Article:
September 11, 2018

Flores: Now Is the Time to Speak to Lawmakers

It’s time for school leaders to seize the day and start meeting with Texas legislators in advance of the 86th Legislative Session, which begins in Austin in January.

TASB Board President Teresa Flores wrote a column for Texas Lone Star magazine’s August issue urging educators to use the time between now and what’s likely to be a busy session to sit down with legislators. The consensus is that school funding will get some attention, so legislators need to hear from you on “…the good, the bad, and the ugly of your school budget.”

Legislators would also benefit from seeing school facilities—including those in need of repairs—and getting a firsthand look at the excellent work being done by public schools daily.

Read “Preparing for the Next Session” by Teresa Flores in Texas Lone Star magazine.

September 7, 2018

Aycock: Public Education Changes Lives

Former Texas House of Representatives member Jimmie Don Aycock believes that education changes lives. He’s no longer chairman of the House’s Public Education Committee, but as a first-generation college graduate, Aycock continues to extol the virtues of public education.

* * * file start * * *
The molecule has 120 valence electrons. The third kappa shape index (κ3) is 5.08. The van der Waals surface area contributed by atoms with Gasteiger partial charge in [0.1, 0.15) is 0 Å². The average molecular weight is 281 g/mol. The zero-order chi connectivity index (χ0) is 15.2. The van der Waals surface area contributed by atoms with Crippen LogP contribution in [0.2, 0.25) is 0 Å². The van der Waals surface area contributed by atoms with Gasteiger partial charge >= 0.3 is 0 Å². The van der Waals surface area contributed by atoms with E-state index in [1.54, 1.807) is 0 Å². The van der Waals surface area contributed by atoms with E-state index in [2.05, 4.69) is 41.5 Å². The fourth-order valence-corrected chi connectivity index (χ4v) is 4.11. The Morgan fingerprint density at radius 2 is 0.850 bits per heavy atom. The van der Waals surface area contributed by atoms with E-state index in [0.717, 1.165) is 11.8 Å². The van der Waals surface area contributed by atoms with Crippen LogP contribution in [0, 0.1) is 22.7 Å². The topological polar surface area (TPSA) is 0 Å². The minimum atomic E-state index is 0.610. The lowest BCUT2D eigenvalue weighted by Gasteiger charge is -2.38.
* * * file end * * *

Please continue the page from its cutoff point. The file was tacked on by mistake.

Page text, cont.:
His greatest concern heading into a 2019 legislative session is the negative narrative surrounding public education that often goes unchallenged. “When it comes to legislation, public opinion will influence and eventually be reflected in public policy,” Aycock said. He urges districts to engage the community to share the responsibility for educating children. He’s also concerned about state’s dependency on local property taxes to pay for public education. “The longer taxpayers shoulder the cost of education, the more we run the risk of eroding public support,” Aycock said.

He urges education leaders to take part in School Priority Monday in October and invite local elected officials to visit districts. “The more familiar elected officials are with their local schools, the more we can count on their support to positively influence policymakers in Austin,” Aycock said.

Read “Five Questions with Dr. Jimmie Don Aycock, Public Education Advocate,” on the Make Education a Priority website. (Scroll down to the downloadable document in the column on the right.)

September 5, 2018